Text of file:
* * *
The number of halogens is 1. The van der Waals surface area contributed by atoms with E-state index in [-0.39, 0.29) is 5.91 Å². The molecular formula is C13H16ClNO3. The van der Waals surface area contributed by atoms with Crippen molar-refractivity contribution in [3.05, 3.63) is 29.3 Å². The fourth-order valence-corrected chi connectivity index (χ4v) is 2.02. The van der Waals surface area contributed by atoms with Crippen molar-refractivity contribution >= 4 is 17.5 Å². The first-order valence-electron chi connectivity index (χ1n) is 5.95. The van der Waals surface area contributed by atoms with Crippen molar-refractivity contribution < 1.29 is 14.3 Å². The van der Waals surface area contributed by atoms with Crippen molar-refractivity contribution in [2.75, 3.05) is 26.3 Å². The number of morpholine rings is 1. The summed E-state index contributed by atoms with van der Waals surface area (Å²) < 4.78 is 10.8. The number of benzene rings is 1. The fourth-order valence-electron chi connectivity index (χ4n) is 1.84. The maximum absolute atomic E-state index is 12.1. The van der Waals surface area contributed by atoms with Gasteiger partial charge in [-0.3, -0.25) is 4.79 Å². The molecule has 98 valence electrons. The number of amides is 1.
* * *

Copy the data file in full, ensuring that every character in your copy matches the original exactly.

The number of halogens is 1. The van der Waals surface area contributed by atoms with E-state index in [-0.39, 0.29) is 5.91 Å². The molecular formula is C13H16ClNO3. The van der Waals surface area contributed by atoms with Crippen molar-refractivity contribution in [3.05, 3.63) is 29.3 Å². The fourth-order valence-corrected chi connectivity index (χ4v) is 2.02. The van der Waals surface area contributed by atoms with Crippen molar-refractivity contribution >= 4 is 17.5 Å². The first-order valence-electron chi connectivity index (χ1n) is 5.95. The van der Waals surface area contributed by atoms with Crippen molar-refractivity contribution < 1.29 is 14.3 Å². The van der Waals surface area contributed by atoms with Crippen molar-refractivity contribution in [2.75, 3.05) is 26.3 Å². The number of morpholine rings is 1. The summed E-state index contributed by atoms with van der Waals surface area (Å²) < 4.78 is 10.8. The number of benzene rings is 1. The fourth-order valence-electron chi connectivity index (χ4n) is 1.84. The maximum absolute atomic E-state index is 12.1. The van der Waals surface area contributed by atoms with Gasteiger partial charge in [-0.3, -0.25) is 4.79 Å². The molecule has 98 valence electrons. The number of amides is 1.